Cold Bodies, Hot Takes

Jordan Rabinowitz
4 min readAug 9, 2023


In the year 2023, there are people on Facebook who wish happy birthday to all of their Facebook friends. I don’t mean there are still people who wish happy birthday to other people on Facebook — a perfectly normal, if antiquated gesture depending on your age and relationship with the platform. I mean there are are people who wish Happy Birthday! to every single person they are friends with on Facebook.

You’ll be reminded of them every year on your birthday, when you pop in to check in on the 15 or so souls still kindly observing your previous revolution around the sun. Some messages will leave you genuinely touched that said person is thinking about you, but then there’ll be one or two that leave you puzzled. Why is this long lost high school friend’s sibling wishing me a happy birthday? Why is this person I met at college orientation 15 years ago but never spoke to again wishing me a happy birthday?

After poking around a little, you discover that these people are wishing you a happy birthday because they wish everyone a happy birthday. They probably do this as a reflex, a bit of muscle memory in their daily online routine: check email, scroll TikTok, open Facebook and wish happy birthday to everyone whose birthday it is, scroll TikTok, etc. Maybe they think they’re being thoughtful, and maybe some recipients feel that way too. But I’m willing to bet most folks share my feelings about it, which is that you don’t have to wish me a happy birthday. No one will hold you accountable for not wishing happy birthday to people with whom you have no ostensible relationship.

On the list of ways the internet has made us maladjusted weirdos, this isn’t near the top. There are worse ways your brain can get warped by social media than by thinking you need to wish happy birthday to hundreds of people you don’t speak to in real life. But there is one unnerving, macabre dimension to this whole practice, which is that these people aren’t just wishing happy birthday to people they don’t speak to in real life, they’re wishing it to people they can’t speak to in real life, because these people are dead.

Indeed, they will wish happy birthday to everyone, not bothering to double-check whether or not that person is still alive. I’ve seen this on the pages of former classmates and acquaintances who have passed. It’s easy to discern who is writing on the deceased’s wall because they had a personal relationship with them and miss them, and for personal therapeutic reasons wanted to leave a message on their page, and who wrote Happy Birthday! because that’s what they write on everyone’s page on their birthday. They clearly do not and did not have a meaningful relationship with the deceased (as if their jaunty Happy Birthday! message years after they’ve passed wasn’t strong enough evidence). It depresses the shit out of me and makes me incredibly bummed about all the maladjusted weirdos who are bringing balloons to a wake and don’t even know it.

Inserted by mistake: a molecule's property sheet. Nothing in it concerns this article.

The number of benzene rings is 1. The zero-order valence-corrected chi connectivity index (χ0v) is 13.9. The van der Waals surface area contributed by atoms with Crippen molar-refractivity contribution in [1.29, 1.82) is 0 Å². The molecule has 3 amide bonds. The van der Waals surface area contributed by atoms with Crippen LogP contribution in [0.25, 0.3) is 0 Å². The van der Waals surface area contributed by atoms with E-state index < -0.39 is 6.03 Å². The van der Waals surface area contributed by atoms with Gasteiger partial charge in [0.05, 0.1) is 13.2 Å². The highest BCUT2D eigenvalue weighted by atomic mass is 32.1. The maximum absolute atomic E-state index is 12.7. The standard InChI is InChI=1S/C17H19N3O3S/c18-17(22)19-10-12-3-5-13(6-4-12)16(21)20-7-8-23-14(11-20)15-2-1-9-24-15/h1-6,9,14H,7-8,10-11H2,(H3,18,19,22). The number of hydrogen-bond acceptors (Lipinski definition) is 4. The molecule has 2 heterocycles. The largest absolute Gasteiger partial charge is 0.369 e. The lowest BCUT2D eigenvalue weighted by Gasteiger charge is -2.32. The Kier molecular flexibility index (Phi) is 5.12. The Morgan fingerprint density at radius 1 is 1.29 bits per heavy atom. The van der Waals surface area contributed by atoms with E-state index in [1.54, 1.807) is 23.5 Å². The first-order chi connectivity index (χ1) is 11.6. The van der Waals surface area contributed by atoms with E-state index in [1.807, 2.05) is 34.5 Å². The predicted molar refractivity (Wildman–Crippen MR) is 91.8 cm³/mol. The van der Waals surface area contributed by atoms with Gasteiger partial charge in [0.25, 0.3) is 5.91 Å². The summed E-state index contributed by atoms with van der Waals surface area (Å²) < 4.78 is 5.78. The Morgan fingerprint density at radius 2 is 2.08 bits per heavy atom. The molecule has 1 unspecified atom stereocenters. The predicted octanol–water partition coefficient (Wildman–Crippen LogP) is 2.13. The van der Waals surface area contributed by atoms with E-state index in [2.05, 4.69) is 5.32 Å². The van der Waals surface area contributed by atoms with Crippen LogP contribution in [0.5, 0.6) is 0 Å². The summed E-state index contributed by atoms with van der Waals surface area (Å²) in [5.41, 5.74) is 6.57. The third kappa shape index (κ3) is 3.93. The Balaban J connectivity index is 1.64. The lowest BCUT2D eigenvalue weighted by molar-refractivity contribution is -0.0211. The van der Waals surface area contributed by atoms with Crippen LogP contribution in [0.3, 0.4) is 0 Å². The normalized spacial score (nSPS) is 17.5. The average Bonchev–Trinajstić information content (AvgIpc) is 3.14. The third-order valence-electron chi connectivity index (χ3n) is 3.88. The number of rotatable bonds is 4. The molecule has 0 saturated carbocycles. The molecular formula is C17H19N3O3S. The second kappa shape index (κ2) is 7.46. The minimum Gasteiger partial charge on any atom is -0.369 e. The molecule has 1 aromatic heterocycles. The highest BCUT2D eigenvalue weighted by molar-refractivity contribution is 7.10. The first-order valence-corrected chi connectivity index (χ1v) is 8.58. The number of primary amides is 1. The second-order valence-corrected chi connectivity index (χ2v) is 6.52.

This kind of person was a starkly visible reference point for me when Colin Cowherd went on his FS1 show The Herd on Tuesday and included Dwayne Haskins on a list of QBs drafted in the first round since 2013 who, according to Cowherd, can’t win a Super Bowl. Not only was Haskins on Cowherd’s 20-QB-strong laundry list, but Cowherd mentioned Haskins by name as he smugly surveyed the group. As many justifiably aghast critics pointed out, Haskins died 16 months ago after being struck by a truck on the side of the road in Florida.

The impulse was to gang up on Cowherd and the production team at his show who all let this get to air without a cursory fact check. They deserve your ire, and we’d all be better off if blowhards like Cowherd didn’t own as significant a piece of sports media real estate and influence as they still do. It’s an inexcusable lapse in editorial judgment that demands apology and accountability, and will likely get neither. (Cowherd did offer a snap correction of the graphic — he pointed out that the headline said QB’s that “can” win Super Bowls, not “can’t”.)

But this error did not happen in a vacuum. It’s very much the natural result of the culture that brought us here. Like the person who writes Happy Birthday! on the dead person’s Facebook page, Cowherd is just the symptom of the disease. If the former is an example of the way social media has eroded thoughtful and critical thinking before speaking, the latter may just be the nadir of the Hot Take Era of sports programming. What struck me about that Cowherd segment wasn’t just the Haskins error, but the fact that there is still a supply and demand for sports TV like this, where a host blithely dances through a list of athletes who experienced some degree of misfortune at the pro level, denigrating for the sake of denigration, without the slightest whiff of valuable insight to add to the discourse. This is what audiences want? This?

When the goal is to get the hottest take in front of the most eyeballs as quickly and as loudly as possible, it makes sense that editorial judgment is the price paid. And logic follows that eventually, some blowhard was going to do something dunderheaded like including a dead quarterback on his list of quarterbacks who can’t win a Super Bowl. I don’t think it led to any more self-examination on Cowherd’s part than it does for the people who unknowingly and thoughtlessly write Happy Birthday! on dead peoples’ Facebook walls year after year. These things will keep happening because the systems that enable them churn as smoothly as ever. They do not stop out of respect for the dead.